Now there are 10…. BTC HFBC jobs open

November01/ 2015

With Frank Beamer’s retirement and Norm Chow’s canning at Hawaii, there are currently TEN Head Football Coaching jobs up for grabs.  There will be more…. plus the dominoes that will fall when current coaches move up to “better gigs”.

UNC’s mid-season lameducking of John Bunting was one of the first “in-season” zapping in order to get a leg up in the chase for “the hot coach de jour”.   There is ALWAYS a “hot coach de jour”.   “The Butcher” was the one back then.  How’d that work out, BOT3?Monkey

Every dim-witted, mouth-breathing board monkey is SURE he knows just the guy that his school’s incompetent AD should OBVIOUSLY go after with a blank check.  Any AD that makes up his “short list” based on Board Monkey droppings deserves to be castrated in his school’s “quad” at High Noon.

Could this be the first year that Bill Cowher is not on some nitwit monkey’s list?



Major turnover: 10 FBS schools already in market for a coach

The number of universities announcing head football coaching changes on or before Nov. 1 reached yet another new level Sunday, when Virginia Tech coach Frank Beamer’s retirement and Hawaii’s firing of Norm Chow made it 10 Bowl Subdivision schools already in the marketplace.

There are variety of circumstances behind this year’s moves, but the outcome is a huge spike in what has been a building trend — one that likely has to do with schools’ interest in being able to begin moving on as quickly as possible from losing situations and perhaps getting an advantage from being in the marketplace before others.

USA TODAY Sports has been tracking the compensation of FBS head coaches since 2006. From 2006 through 2010, there was only one year in which more than two schools announced a coaching change by Nov. 1 — and that was 2008, when Purdue announced in January that Joe Tiller would be retiring after the ’08 season and then-Boilermakers assistant Danny Hope would be replacing him.

In four of the past five years, however, at least three schools have made moves on or before Nov. 1.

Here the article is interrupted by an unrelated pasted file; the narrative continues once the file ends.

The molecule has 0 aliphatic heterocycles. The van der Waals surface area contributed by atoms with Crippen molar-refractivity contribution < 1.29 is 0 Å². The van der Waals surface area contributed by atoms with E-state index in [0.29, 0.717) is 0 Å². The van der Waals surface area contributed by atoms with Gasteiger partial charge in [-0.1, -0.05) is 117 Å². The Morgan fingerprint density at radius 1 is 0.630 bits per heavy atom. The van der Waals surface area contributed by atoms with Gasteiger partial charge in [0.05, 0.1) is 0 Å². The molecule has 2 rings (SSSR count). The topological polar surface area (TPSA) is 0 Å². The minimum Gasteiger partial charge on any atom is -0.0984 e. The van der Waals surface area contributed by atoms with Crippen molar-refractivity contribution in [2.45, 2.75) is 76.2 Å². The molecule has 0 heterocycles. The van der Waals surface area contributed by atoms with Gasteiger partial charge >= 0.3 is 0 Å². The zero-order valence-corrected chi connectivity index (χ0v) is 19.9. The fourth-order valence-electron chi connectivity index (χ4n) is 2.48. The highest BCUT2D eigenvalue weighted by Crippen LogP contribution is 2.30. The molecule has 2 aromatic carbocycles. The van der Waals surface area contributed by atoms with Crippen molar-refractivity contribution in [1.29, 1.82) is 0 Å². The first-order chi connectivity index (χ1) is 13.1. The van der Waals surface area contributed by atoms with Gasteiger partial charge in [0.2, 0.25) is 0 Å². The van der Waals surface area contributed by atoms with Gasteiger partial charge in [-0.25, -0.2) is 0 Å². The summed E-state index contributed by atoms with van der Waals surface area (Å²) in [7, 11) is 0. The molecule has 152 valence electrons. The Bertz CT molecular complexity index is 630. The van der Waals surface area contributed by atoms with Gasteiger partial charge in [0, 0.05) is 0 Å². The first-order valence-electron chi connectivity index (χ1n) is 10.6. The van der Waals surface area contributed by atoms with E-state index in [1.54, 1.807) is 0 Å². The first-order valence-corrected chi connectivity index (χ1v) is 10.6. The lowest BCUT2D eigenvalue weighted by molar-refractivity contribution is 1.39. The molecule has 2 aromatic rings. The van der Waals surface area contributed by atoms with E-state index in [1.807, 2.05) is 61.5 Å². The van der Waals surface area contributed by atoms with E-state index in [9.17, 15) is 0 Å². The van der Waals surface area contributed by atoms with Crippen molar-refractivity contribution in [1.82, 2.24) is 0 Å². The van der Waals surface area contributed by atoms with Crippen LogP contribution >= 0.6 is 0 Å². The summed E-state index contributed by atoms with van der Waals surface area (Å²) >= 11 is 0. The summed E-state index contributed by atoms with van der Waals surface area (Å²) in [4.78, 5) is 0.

The greatest early tumult before this year occurred in 2011. In the spring and summer of that year, Jim Tressel departed from Ohio State, Butch Davis from North Carolina and Bill Stewart from West Virginia. Three other schools made moves by the middle of October, and two more did so by mid-November.

In 2012, only one school announced a change by Nov. 1.

But in 2013 and ’14, four schools said by Nov. 1 they would be having vacancies.

This year has seen one coach terminated for cause (Illinois’ Tim Beckman, in a move the school announced Aug. 28) and another terminated a day after he was ordered to take a leave of absence for an alleged alcohol problem (Southern California’s Steve Sarkisian, Oct. 12).

One coach retired for health reasons (Minnesota’s Jerry Kill this past Wednesday), another retired immediately largely because the team was no longer playing well (South Carolina’s Steve Spurrier, Oct. 13) and a third retired immediately amid a winless campaign and after a brief turn as the interim athletics director (Central Florida’s George O’Leary, Oct. 25)

Beamer’s retirement won’t become effective until the end of the season — his 29th with the Hokies.

Chow joins North Texas’ Dan McCarney, Maryland’s Randy Edsall and Miami (Fla.)’s Al Golden, as relatively straightforward firings.

Regardless of the reason, all of these moves seem likely to be only the beginning of what promises to be a busy period in the coaching marketplace — but, absent more resignations and firings, it’s not a guarantee.

Even with the four relatively early moves last season, there ended up being a total of 15 head coaching changes during and after the 2014 season — the smallest level of turnover since 2006. But that was because only four schools filled openings by hiring the head coach of another FBS school. Seven hired assistants from other FBS schools, five of whom had been working as offensive coordinators. Also hired were a former NFL head coach, an NFL assistant, a Division III head coach and a high school head coach.


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